The Atonement of the Lord Jesus Christ is the heart and core and center of revealed religion.

Elder Bruce R. McConkie Christ and the Creation

June 29, 2017

Charity, Service

Comments Off on A Very Old New Commandment

When we come to understand how much our Savior has done for us through His Atonement, we develop an overwhelming desire to do something, no matter how inadequate, to take the tiniest step toward repaying Him for His infinite and eternal service to us.

The Lord instructs us as to what we should do when such feelings touch our souls in many different places in the scriptures.  Nowhere are his instructions clearer than in the Gospel of John.

A new commandment I give unto you, That ye love one another; as I have loved you, that ye also love one another.

John 13:34

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May 16, 2017

Christmas, General Authorities, Hunter, Sacrifice, Service

Comments Off on It is Possible for Christ to be Born in Men’s Lives

It is possible for Christ to be born in men’s lives, and when such an experience actually happens, a man is “in Christ”—Christ is “formed” in him. This presupposes that we take Christ into our hearts and make Him the living contemporary of our lives. He is not just a general truth or a fact in history, but the Savior of men everywhere and at all times. When we strive to be Christlike, He is “formed” in us; if we open the door, He will enter; if we seek His counsel, He will counsel us. For Christ to be “formed” in us, we must have a belief in Him and in His Atonement. Such a belief in Christ and the keeping of His commandments are not restraints upon us. By these, men are set free. This Prince of Peace waits to give peace of mind, which may make each of us a channel of that peace.

The real Christmas comes to him who has taken Christ into his life as a moving, dynamic, vitalizing force. The real spirit of Christmas lies in the life and mission of the Master. I continue with what the writer defines as the real spirit of Christmas:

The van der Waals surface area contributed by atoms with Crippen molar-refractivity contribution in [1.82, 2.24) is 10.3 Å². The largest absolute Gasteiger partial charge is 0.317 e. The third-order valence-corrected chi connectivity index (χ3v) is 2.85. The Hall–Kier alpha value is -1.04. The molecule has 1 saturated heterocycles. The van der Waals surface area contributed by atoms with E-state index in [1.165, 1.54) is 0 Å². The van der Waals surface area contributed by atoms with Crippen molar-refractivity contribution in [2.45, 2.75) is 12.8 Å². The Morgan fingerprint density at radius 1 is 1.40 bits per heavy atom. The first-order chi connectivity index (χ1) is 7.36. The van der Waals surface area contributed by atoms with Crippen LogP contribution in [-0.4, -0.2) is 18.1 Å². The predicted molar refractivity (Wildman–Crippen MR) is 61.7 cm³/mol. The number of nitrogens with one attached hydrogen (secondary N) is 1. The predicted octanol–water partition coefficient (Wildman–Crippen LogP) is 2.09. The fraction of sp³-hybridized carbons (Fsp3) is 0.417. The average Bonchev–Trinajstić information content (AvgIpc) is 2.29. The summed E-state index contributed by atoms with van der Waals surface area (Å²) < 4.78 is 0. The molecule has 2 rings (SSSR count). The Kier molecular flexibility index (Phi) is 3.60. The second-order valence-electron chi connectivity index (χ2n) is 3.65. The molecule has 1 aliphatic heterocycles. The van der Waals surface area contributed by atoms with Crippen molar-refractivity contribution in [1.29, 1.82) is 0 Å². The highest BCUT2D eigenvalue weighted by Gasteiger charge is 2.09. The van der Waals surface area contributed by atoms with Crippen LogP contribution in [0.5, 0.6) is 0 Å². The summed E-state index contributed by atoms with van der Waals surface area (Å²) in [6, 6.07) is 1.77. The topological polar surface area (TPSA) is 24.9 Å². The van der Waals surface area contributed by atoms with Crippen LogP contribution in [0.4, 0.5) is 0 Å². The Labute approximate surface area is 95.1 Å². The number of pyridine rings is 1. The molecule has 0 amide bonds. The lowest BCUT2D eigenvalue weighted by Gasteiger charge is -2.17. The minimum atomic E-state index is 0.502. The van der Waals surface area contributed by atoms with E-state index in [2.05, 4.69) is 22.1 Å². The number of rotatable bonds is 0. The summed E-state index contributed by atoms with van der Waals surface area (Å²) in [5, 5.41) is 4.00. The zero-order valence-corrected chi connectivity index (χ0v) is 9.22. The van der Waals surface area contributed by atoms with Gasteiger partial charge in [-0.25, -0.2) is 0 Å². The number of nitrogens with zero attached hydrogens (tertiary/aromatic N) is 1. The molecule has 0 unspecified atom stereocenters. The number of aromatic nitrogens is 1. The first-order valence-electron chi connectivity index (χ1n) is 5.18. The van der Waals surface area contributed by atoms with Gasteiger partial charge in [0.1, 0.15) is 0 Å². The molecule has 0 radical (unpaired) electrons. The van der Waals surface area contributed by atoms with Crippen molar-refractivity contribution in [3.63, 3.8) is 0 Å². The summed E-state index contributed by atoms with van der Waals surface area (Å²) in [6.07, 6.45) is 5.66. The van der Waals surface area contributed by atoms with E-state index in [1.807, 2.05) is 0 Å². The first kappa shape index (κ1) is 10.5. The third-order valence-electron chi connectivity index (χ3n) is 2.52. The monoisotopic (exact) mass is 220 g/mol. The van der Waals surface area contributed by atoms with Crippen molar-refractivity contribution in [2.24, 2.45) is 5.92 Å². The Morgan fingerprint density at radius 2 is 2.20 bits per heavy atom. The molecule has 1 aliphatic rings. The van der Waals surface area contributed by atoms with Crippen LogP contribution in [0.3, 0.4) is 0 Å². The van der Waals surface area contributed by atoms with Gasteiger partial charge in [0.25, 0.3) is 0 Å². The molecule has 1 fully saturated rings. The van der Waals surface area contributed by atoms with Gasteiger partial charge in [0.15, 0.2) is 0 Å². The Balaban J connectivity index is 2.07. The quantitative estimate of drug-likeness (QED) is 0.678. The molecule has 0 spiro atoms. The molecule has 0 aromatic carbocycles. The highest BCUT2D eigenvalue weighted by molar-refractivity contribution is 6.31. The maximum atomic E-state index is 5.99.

“It is a desire to sacrifice for others, to render service, and to possess a feeling of universal brotherhood. It consists of a willingness to forget what you have done for others, and to remember only what others have done for you; to ignore what the world owes you, and think only of … your duties in the middle distance, and your chance to do good and aid your fellow-men in the foreground—to see that your fellow-men are just as good as you are, and try to look behind their faces to their hearts—to close your book of grievances against the universe, and look about you for a place to sow a few seeds of happiness and go your way unobserved” [Improvement Era, Dec. 1919, 155].

President Howard W. Hunter
The Real Christmas“, Ensign, Dec. 2005, 22–25

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February 17, 2017

Forgiveness, Grace, Humility, King Benjamin, Mercy, Service

Comments Off on After We Have Received His Grace, We Must Extend Grace to Others

King Benjamin teaches precisely how the redemptive process works and can be maintained. First he proclaims the essential and primary reality of the atonement, by which Christ extends unconditional love to us, even in our sins.

Consistent with Amulek and Alma, he teaches that we can be moved by Christ’s unconditional love to overcome the demands within ourselves, placed there by our God-given consciences, to punish ourselves and others. This breaking the bands of justice, he claims, enables us to accept Christ’s mercy and forgiveness and become new creatures.